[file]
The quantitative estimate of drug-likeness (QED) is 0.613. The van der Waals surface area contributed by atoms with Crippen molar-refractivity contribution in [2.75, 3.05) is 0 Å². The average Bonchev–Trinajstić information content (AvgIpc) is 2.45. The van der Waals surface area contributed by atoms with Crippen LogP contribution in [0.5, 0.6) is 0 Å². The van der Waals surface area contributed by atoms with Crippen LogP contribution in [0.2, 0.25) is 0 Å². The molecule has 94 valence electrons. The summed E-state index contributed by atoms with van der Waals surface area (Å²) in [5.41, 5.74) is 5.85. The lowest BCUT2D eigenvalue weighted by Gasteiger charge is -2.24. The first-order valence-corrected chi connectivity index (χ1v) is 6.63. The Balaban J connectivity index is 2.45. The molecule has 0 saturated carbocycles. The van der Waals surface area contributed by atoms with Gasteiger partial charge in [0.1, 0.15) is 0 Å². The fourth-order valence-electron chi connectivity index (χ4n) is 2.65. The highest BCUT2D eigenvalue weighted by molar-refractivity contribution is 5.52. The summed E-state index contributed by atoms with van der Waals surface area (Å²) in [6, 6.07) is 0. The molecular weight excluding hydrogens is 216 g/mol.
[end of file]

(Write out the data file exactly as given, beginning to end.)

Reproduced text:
The quantitative estimate of drug-likeness (QED) is 0.613. The van der Waals surface area contributed by atoms with Crippen molar-refractivity contribution in [2.75, 3.05) is 0 Å². The average Bonchev–Trinajstić information content (AvgIpc) is 2.45. The van der Waals surface area contributed by atoms with Crippen LogP contribution in [0.5, 0.6) is 0 Å². The van der Waals surface area contributed by atoms with Crippen LogP contribution in [0.2, 0.25) is 0 Å². The molecule has 94 valence electrons. The summed E-state index contributed by atoms with van der Waals surface area (Å²) in [5.41, 5.74) is 5.85. The lowest BCUT2D eigenvalue weighted by Gasteiger charge is -2.24. The first-order valence-corrected chi connectivity index (χ1v) is 6.63. The Balaban J connectivity index is 2.45. The molecule has 0 saturated carbocycles. The van der Waals surface area contributed by atoms with Gasteiger partial charge in [0.1, 0.15) is 0 Å². The fourth-order valence-electron chi connectivity index (χ4n) is 2.65. The highest BCUT2D eigenvalue weighted by molar-refractivity contribution is 5.52. The summed E-state index contributed by atoms with van der Waals surface area (Å²) in [6, 6.07) is 0. The molecular weight excluding hydrogens is 216 g/mol.